Oh yeah, and he’s a ghost.

Woman who had sex with 20 ghosts is now engaged to a spirit

— New York Post (@nypost) October 30, 2018

Christmas Rating: 7/10

This movie not only has modern Christmas, but also colonial-era Christmas. There are not one, but TWO Christmas balls. There is snow everywhere. Kate and the ghost decorate a tree together because a very specific curse allows him to become human for one week a year and therefore do things like pick up Christmas ornaments. We have sufficiently checked the Christmas box here.

Chemistry Rating: 4/10

Kate and the ghost spend the first good half of the movie hating each other—Kate because the ghost stands in the way of her appraisal and therefore advancement in her career, the ghost because Kate is intruding on his one week a year to be corporeal, eat pancakes, and sulk about being dead.

Usually, I’m a sucker for the hate-turned-friendship-turned-love trope, but in this case we went straight from all-out hate to inexplicable love, without any real indication as to why. I get that that’s par for the course with these things, but this case was especially jarring. I don’t know, maybe because the love interest was dead and pining for his dead fiancé up until about 10 seconds before they were suddenly in love.

However, once the ghost decided he no longer hated Kate, he truly committed to being unnecessarily in love with a human that he had spent all of four days with and that, I can respect.

5. ‘Holiday Engagement’

The premise: Part-time writer Hillary finally has it all: a minimum-wage paying gig at her local small town paper, which exists despite the fact that she appears to live in LA or New York or some other Metropolitan city, and a fiancé named Jason who was gushingly described as “fiscally responsible” by Hillary’s best friend. You may have thought that list was going to go on, but no, those two sad things are all she has.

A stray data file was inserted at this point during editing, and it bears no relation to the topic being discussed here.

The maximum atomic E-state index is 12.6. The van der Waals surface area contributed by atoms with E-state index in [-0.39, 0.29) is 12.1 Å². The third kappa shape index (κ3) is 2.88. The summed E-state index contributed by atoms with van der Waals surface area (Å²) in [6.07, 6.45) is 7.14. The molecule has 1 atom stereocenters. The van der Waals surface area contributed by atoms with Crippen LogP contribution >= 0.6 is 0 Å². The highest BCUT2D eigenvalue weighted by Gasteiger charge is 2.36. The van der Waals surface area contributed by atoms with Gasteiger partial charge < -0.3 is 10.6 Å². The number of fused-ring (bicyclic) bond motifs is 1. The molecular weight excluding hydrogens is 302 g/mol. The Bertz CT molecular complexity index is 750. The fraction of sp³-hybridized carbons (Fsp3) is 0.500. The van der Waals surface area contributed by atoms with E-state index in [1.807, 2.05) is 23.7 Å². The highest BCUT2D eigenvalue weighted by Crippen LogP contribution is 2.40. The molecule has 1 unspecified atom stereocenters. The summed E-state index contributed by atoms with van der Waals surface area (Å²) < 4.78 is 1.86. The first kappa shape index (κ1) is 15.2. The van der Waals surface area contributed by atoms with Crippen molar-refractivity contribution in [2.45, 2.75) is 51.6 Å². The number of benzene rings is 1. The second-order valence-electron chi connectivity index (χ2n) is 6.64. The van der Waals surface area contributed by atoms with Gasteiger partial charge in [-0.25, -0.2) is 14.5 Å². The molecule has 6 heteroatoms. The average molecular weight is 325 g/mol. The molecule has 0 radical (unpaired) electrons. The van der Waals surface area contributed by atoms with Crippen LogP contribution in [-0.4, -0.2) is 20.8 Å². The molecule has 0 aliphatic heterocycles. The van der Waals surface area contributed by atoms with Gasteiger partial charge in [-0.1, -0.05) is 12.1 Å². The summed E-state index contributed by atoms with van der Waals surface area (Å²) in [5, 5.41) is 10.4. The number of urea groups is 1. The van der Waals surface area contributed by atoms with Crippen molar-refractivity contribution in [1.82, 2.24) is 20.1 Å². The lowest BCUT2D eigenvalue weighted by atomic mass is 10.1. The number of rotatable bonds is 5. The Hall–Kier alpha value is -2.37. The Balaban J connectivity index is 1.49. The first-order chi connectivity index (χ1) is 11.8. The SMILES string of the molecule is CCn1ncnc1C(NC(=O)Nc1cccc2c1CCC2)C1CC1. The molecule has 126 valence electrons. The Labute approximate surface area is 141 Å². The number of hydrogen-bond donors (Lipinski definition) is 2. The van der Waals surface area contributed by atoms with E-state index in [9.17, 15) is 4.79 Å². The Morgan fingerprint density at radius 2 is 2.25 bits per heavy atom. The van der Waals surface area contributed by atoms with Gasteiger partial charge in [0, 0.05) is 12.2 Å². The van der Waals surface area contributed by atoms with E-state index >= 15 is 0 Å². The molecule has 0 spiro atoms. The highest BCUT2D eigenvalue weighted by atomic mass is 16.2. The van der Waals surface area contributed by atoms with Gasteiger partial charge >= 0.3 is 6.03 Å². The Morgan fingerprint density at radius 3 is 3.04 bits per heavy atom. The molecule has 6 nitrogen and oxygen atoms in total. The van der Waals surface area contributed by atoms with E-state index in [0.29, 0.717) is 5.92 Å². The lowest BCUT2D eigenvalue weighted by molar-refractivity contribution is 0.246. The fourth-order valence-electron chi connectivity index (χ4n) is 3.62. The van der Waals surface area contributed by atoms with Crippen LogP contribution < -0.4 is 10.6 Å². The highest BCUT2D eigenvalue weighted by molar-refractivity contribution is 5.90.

But it’s enough for Hillary, because now she finally has a man to bring home for Thanksgiving to appease her overbearing mother, who might actually just be the mom from Pride and Prejudice who somehow managed to find a time machine that allows her to harass a whole new family of daughters into loveless, wealth-accumulating marriages.

However, tragedy strikes when Hillary implies that she doesn’t want to uproot her entire life and burgeoning part-time journalism career for Jason’s promotion, and he dumps her mere days before they’re set to spend the weekend at her parents’.

Naturally, the only thing Hillary can do now is to hire a struggling actor to play the part of Jason and convince her entire family that their wedding, set to take place at the end of December, is still happening. This may sound like an inane plan to you, but having had to watch an hour and a half of this woman interact with her children, I would say it was the best possible course of action.

Christmas Rating: 6/10

Being set during Thanksgiving weekend, I was initially concerned about the amount of Christmas they could actually pack into this movie. Clearly someone else felt the same way, and managed to shoe-horn an entire scene in which the mother singlehandedly decorates the whole house at midnight after Thanksgiving dinner. Her ungrateful children never recognize this selfless task, and it was at this point that I found myself aligning with the suffocating and needlessly dramatic mother. Couldn’t possibly tell you why that is.